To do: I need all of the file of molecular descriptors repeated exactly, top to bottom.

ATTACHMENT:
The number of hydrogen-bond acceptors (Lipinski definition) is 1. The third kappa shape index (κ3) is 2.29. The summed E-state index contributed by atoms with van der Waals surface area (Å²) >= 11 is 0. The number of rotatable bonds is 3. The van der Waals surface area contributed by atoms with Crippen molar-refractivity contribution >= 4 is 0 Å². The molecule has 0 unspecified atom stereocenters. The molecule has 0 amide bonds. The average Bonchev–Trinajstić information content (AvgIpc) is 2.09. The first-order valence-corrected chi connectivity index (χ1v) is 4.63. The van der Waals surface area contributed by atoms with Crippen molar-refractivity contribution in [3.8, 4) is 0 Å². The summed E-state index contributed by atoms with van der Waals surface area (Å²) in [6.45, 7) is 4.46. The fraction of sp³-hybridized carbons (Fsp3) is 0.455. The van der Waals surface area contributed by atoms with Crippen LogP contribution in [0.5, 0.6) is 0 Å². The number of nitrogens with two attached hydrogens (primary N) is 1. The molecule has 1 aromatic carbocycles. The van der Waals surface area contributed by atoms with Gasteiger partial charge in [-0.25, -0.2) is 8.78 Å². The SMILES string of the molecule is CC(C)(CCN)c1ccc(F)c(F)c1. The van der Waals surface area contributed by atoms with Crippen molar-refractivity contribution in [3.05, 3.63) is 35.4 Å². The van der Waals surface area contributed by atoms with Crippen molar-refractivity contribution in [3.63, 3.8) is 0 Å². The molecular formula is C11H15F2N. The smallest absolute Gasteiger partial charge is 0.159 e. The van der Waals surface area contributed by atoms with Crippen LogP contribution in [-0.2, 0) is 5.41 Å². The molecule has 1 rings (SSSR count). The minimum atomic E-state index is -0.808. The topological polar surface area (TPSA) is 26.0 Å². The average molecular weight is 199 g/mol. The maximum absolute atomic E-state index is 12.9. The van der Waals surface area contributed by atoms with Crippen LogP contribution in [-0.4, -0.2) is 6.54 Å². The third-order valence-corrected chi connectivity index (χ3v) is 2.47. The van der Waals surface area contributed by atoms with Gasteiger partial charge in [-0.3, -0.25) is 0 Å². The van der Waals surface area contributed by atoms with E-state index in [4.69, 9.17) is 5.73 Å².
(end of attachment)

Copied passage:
The number of hydrogen-bond acceptors (Lipinski definition) is 1. The third kappa shape index (κ3) is 2.29. The summed E-state index contributed by atoms with van der Waals surface area (Å²) >= 11 is 0. The number of rotatable bonds is 3. The van der Waals surface area contributed by atoms with Crippen molar-refractivity contribution >= 4 is 0 Å². The molecule has 0 unspecified atom stereocenters. The molecule has 0 amide bonds. The average Bonchev–Trinajstić information content (AvgIpc) is 2.09. The first-order valence-corrected chi connectivity index (χ1v) is 4.63. The van der Waals surface area contributed by atoms with Crippen molar-refractivity contribution in [3.8, 4) is 0 Å². The summed E-state index contributed by atoms with van der Waals surface area (Å²) in [6.45, 7) is 4.46. The fraction of sp³-hybridized carbons (Fsp3) is 0.455. The van der Waals surface area contributed by atoms with Crippen LogP contribution in [0.5, 0.6) is 0 Å². The number of nitrogens with two attached hydrogens (primary N) is 1. The molecule has 1 aromatic carbocycles. The van der Waals surface area contributed by atoms with Gasteiger partial charge in [-0.25, -0.2) is 8.78 Å². The SMILES string of the molecule is CC(C)(CCN)c1ccc(F)c(F)c1. The van der Waals surface area contributed by atoms with Crippen molar-refractivity contribution in [3.05, 3.63) is 35.4 Å². The van der Waals surface area contributed by atoms with Crippen molar-refractivity contribution in [3.63, 3.8) is 0 Å². The molecular formula is C11H15F2N. The smallest absolute Gasteiger partial charge is 0.159 e. The van der Waals surface area contributed by atoms with Crippen LogP contribution in [-0.2, 0) is 5.41 Å². The molecule has 1 rings (SSSR count). The minimum atomic E-state index is -0.808. The topological polar surface area (TPSA) is 26.0 Å². The average molecular weight is 199 g/mol. The maximum absolute atomic E-state index is 12.9. The van der Waals surface area contributed by atoms with Crippen LogP contribution in [-0.4, -0.2) is 6.54 Å². The third-order valence-corrected chi connectivity index (χ3v) is 2.47. The van der Waals surface area contributed by atoms with Gasteiger partial charge in [-0.3, -0.25) is 0 Å². The van der Waals surface area contributed by atoms with E-state index in [4.69, 9.17) is 5.73 Å².